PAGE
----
The Problem of Underage Girl's Marriage in Egypt


Added on  2019-09-25

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The problem of underage girl's marriage in Egypt and its implications on SustainableDevelopmentLiterature ReviewThe literature review section presents literature on the early marriages taking place in Egypt and helps in reflecting light on this subject. This section considers various new dimensions on the subjects in the form of following sections:Early Marriage Statistics in EgyptCausesImpactRelated health IssuesFailure of lawsImplications on the economic condition of countryEarly Marriage Statistics in EgyptAccording to Rashad, Osman, Roudi-Fahimi, the policies that are related to the marriages ofyoung women are needed to be changed so that their social and economic impacts could beminimized. The marriage-age gap, as compared to the world countries, is especially pronouncedin the Arab societies. The study further elaborated that one-quarter of the recently concludedmarriages in Egypt had women at least 10 years younger than their husbands. They alsohighlighted that the early girl marriages are commonly associated with early child bearing andhigh fertility due to which, there are grave risks for women and their children. In most generalterms, and in most of the societies, early girl marriages have been widely recognized as harmfulsocio-cultural practice, which is the cause as well as outcome of human right violations. According to Dominic Chavez, (2015), a recent report of World Bank, around 17% girls in Egyptare married before they could see their 18th birthday. Chavez finds that while, on the one hand,the incidents of child marriages in Egypt is on the decline, but on the other hand, the religiousand traditional customs and ideals have significantly hindered this process. Girls’disproportionate access to education is among the key causes of child marriage in Egypt. 13% offemales and 3% of males aged 10 to 29 have never been to school. In Egypt, as soon as the girlsreach to the age of puberty, the community norms start dictating their lives and they are made tobe married, with which perpetuating cycle of illiteracy and poverty starts. The study focuseshighly on the human trafficking in the name of early marriage in Egypt where Egyptian girls arebought for temporary marriages and are forced into labour or prostitution. These efforts aresupported by the girls’ families who are benefited from the transaction. The report concludes bypresenting two approaches namely the rights based approach in order to ensure the child’s rightthat are being upheld by the customs and religious acts and not merely by constitution and apartnership approach for integration of civil society, government and private sector.According to Ezer, et al (2006), the association between forced marriage and slavery wasreflected in a recent report in terms of Special Rapporteur on Slavery. So, in Egypt, over theyears, however, the idea that forced and early marriages are forms of slavery and, therefore,servile marriage has been lost. It is also important, says the author, to emphasize this point that

forced marriage may include the circumstances that are similar to the situation of sexual slavery,however, an important fact should not be lost in translation that the recognition of the forcedmarriage is similar to a distinct crime. The study presents the clear statistics of early marriagesstating that these are still prevalent in regions like Yemen, Oman and Egypt. In Egypt, 10 percentof the women of age bracket 15-19 years old and a whopping 52 percent of 20-24 year oldswomen are married. The study also presents the impacts of early marriage by associating it withhigh fertility and early childbearing posing a great risk on health of women and children. Thesewomen are less likely to know about contraceptives and are at exposed danger of sexuallytransmitted diseases. According to Rashad, (2015), in the rural areas in Arab world, especially in the rural settings ofEgypt, there is a prevalence of poverty that has made the people extremely helpless and they areeven ready to sell the girls of their families to the wealthy Sheikhs of Saudi Arabia. Egypt alongwith other Arab countries such as Jordon and Morocco have a lot of controversy surrounding thephenomena of underage girls’ marriage. This is because the greed and financial need in certainfamilies in these countries have made the fathers to sell of their young daughters to the elderly.As per the views of Farzaneh Roudi-Fahimi, (2016), early marriages in most of the casescompromise girls’ development and freedom that often results in early pregnancy and socialisolation. The countries that belong to Middle East and North Africa (MENA) region haveconsented to make laws regarding the minimum age of marriage, which ranges from 13 years inIran to 20 years in Tunisia and for females, the age is 15 years in Yemen to 21 years in Algeria.According to a survey that has been published by the National Council for Women, elaboratedthe gravity of the issue of early marriage in Egypt. The survey found that 22 percent of the girlsare grappling with the issue of early marriage and problems that were ensued in their lives onaccount of that. .Causes of Early MarriageThe research by Tremayne (2006) demonstrated that in multicultural paradigm, the early girlmarriage is often conceptualized in terms of violence that has a relevance to differentcommunities, religions and cultures. The author presents various reasons for the early marriagepractices and presents the fact that the early marriages are continuing to be coerced and areusually used as a tool for the economic survival. According to the study, poverty has beenidentified as the prime motivation behind this practice. With both the boys and girls beingimpacted by the early marriages, the human activists are seen to place higher emphasis on well-being of the girl owing to serious consequences suffered by them leading to major health risks.The study highlights the impact of education and rise in female employment on the earlymarriage on even possible consequences of giving up the early marriage practice and its impactcan be helpful. However, little is known regarding these choices on providing new solutions forencouraging fairer conditions to the young girls. The study also reflects the access of educationto women in improving marriage chances, however it must be provided with analytical capacityand for encouraging them to question these unjust practices.When a younger bride is married to a person with significant age group, she is seen to be at anadvantage in negotiating these matters with her husband concerning her own health care needs.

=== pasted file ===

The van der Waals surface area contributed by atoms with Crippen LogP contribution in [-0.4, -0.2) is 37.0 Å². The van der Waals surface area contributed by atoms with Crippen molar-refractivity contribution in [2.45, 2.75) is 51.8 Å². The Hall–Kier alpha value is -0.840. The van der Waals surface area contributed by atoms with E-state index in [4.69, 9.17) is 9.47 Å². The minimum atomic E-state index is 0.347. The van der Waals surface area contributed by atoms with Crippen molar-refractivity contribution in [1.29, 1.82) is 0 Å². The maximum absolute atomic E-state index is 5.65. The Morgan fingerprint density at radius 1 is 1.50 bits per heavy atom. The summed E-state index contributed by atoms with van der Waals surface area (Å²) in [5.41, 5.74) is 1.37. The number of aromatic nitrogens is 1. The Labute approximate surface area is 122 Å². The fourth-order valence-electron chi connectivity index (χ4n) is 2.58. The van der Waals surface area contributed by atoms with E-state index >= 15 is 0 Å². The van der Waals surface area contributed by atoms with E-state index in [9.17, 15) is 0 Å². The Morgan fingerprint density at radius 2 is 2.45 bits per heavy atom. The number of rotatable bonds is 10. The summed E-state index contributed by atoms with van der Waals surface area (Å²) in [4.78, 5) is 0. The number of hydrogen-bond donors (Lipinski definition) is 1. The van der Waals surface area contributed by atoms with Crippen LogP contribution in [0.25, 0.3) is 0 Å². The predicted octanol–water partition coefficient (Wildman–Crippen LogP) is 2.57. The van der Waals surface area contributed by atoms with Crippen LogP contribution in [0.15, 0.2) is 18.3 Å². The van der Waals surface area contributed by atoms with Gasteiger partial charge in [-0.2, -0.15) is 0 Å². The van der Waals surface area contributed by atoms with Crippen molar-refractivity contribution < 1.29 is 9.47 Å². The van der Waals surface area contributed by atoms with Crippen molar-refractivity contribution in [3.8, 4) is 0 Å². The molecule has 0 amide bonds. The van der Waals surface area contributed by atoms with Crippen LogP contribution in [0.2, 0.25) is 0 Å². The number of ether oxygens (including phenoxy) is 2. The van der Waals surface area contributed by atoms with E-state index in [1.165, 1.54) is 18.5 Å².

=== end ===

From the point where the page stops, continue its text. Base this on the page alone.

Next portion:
One of the reason behind increased illiteracy is the early marriage leafing to leaving of theschools making it difficult for these girls to escape from issues like poor health, poverty and highfertility. According to an Egyptian study conducted in 2008, it was reported that there could be a lot ofunseen reasons behind the underage marriage of the girls in Egypt. So, this inherited socialmalaise has nothing to do with the prevalence of poverty in the Arab world. According toShehadeh, (1998), the availability of money constitutes around 30 % of Egyptian familiessuggesting that the poverty is ranked second among the causes of the early marriage in Islamicsocieties like Egypt. It has been reflected that around 27.8% of the Egyptian live below thepoverty line. Egypt being the most populous Arab country is said to the home of the largestnumber of child brides in the world. (Fahimi, 2007).As per the findings of Calandruccio, (2005), certain households of Egypt, consider the girl childas burden. In these homes, the structure of patriarchal ideologies prevail to large extent so muchso that the passage of the lives of the women are under constant authority of their families andthen their in-laws. In these societies such acts of subjugation are significantly pronounced andthe fate of the girls are sealed the moment they are born. Especially, the families that havelimited resources perceive them as burdens and in this process they cultivate an asset for theadvantage of another household. The article presents a human rights perspective and addressedvarious facts that have not been addressed clearly in the past by focusing the context and causesof marriage and how severely it impacts the Egyptian society.Impact of Early MarriageAccording to an in depth study conducted by Smits, (2007)the child marriage jeopardizes theemotional and physical well-being of the girls because they are prematurely being forced intosexual activity and with that they are systematically exposed to more sexual violence. There is agrowing concern in the world community because they have started to understand that early girlmarriages is an extremely severe human right violation that has greatly curtailed the libertieswith which children are entitled. The author did not hesitate to state that the child marriageinterferes the natural trajectory of growth, learning, social and emotional processes. The studyhas reflected upon the major challenge of sending girl student to schools. The study depicted thatthe school participation is seen to decrease strongly after the age of 11. As per Farkhonda Hassan, (2009), the Egyptian as well as international researchers have timeand again confirmed and corroborated that the child marriage and due to which the violenceagainst women are widespread in Egypt. As far as family violence is concerned, research haveconsistently been suggesting that whenever, the girls are forced into the early marriages,particularly in the Arab world, they are more likely to be assaulted, injured, raped or killed bycurrent or former husband or anyone else. There has been a study regarding ecologicalframework that has been largely helpful in understanding among personal, situational and socio-cultural factors that have combined to cause abuse (Welchman, 2001). For an instance, a reviewof national surveys conducted in more than eight countries found that there was a consistent